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Opponent Offense Preview: USCe

Not quite Big Dumb Will Muschamp Football

South Carolina v Tennessee Photo by Silas Walker/Getty Images

South Carolina is 3-5 overall and 2-4 in the SEC. They have wins against Charleston Southern, Kentucky, and Georgia. One of those things is not like the other. They have losses to UNC, Alabama, Mizzou, Florida, and Tennessee. Hhhhmmm. Inconsistency is the name of the game here.

In eight games played, they have amassed 3,243 yards on 581 plays (5.58 yyp), and right at 405 yards per game, for 69th in the country. That’s just below average in DI. They also are averaging just over 21 points per game against Power 5 opponents, and haven’t scored more than 27 in any game.

They snap the ball plenty, and don’t sit on it like say another Saban assistant turned head coach who happens to be coaching in Athens. But they aren’t very effective at moving it or scoring.

They throw more than they run with 304 pass attempts to 277 rushing. Maybe it’s because their OL is better at pass blocking than run blocking? They like to spread it out and find favorable match ups in the secondary. However, with inconsistent QB play, that can lead to stalled drives.

Ryan Hilinski, a 6’3” 230lbs Freshman has shown flashes this year, but it’s hard being a freshman QB in the SEC. Against conference opponents, he’s at a 56% completion rate with 1,200+ yards and six TD’s and only two picks. However, against ranked opponents, he has completed 60% of his passes for four touchdowns and one interception. That’s the minimum for being an effective passer.

As far as trends go, he throws it about 25% more in the first half than the second and nearly twice as much when the Gamecocks are behind. This isn’t unusual, nor surprising. It confirms that when they have the lead with a freshman QB, the old adage is true- when you pass the ball, three things can happen, and only one is good.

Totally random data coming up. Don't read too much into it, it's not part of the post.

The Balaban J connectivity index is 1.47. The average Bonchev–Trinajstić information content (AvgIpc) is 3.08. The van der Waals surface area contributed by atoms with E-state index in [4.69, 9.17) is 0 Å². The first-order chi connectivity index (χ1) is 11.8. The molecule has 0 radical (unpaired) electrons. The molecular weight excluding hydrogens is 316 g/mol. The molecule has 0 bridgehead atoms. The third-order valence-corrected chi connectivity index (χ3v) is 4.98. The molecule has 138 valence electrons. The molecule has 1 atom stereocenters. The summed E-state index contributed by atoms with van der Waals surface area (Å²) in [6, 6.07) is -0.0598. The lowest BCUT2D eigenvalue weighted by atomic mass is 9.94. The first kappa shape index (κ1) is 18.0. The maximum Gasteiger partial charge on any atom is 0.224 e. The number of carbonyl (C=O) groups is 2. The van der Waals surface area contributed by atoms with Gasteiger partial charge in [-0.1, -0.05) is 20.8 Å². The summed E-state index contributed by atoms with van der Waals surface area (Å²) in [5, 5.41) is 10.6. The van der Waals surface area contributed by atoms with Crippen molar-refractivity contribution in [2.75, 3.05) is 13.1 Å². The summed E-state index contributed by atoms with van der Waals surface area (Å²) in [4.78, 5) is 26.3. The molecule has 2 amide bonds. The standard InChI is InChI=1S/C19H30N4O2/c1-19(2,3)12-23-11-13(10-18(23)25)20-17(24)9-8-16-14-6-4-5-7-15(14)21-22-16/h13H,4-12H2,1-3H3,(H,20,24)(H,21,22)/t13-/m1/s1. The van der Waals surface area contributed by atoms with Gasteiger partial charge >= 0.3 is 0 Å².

Interestingly enough, of the 140+ attempts, 60 have come on first down. That means that USCe sees their advantage in the passing game when teams have to account for both the running back and the quarterback. They average 8 yards per play when passing on first down, three yards more than any other down. That’s a significant trend, and one that bears watching for.

His top pass catchers are Bryan Edwards, Shi Smith, and his TE Kyle Markway. Edwards is 6’3” 215 lbs Senior. He is an imposing body against smaller defensive backs, and he is a good runner after the catch. However, when matched up with a similar sized corner, Edwards is not nearly as effective. But in conference play he has 42 catches for 468 yards. That’s 11 yards a clip. His long is 75 yards, so he is a home run threat.

Smith, a 5’10” 190lbs Junior has been relatively quiet this year. Last year he had 45 catches for over 600 yards, but it wasn’t until the Tennessee game that he made a splash. He caught 11 passes for 156 yards and one touchdown. His long was 75 yards. It wast till a loss, though. Smith is targeted primarily on the Gamecocks’ side of the field, and up until the red zone. But of his 36 receptions, only three have come inside the 20.

Markway is a a big body at 6’4” 250lbs. He has 17 catches and is targeted almost exclusively on first down and third and long. Though he isn’t targeted as much as the other receivers, he does have a 11 yards per catch, so when he is catching passes, he is an effective tool. He’s not used enough to be a safety blanket for Hilinski, but he is significant enough in the offense to be accounted for.

Tavien Feaster is the bell cow for the Gamecocks. He spent three productive years at Clemson and then transferred as a graduate down the road to Columbia. He has 101 carries for 527 yards. That’s more than two of his three years at Clemson, then again he shared the backfield with Travis Etienne, so you can see why he wouldn’t get all the touches.

Feaster was the #1 all purpose back out of high school, and is used at every down. He’s 6’0 221lbs, so he can run past you and through you. He also is a big boy who can block when necessary.

USCe’s offense isn’t Big Dumb Will Muschamp football, but it’s also not the up tempo spread that they wish it to be. I suspect if they had a more accurate quarterback, then it would fire on all cylinders.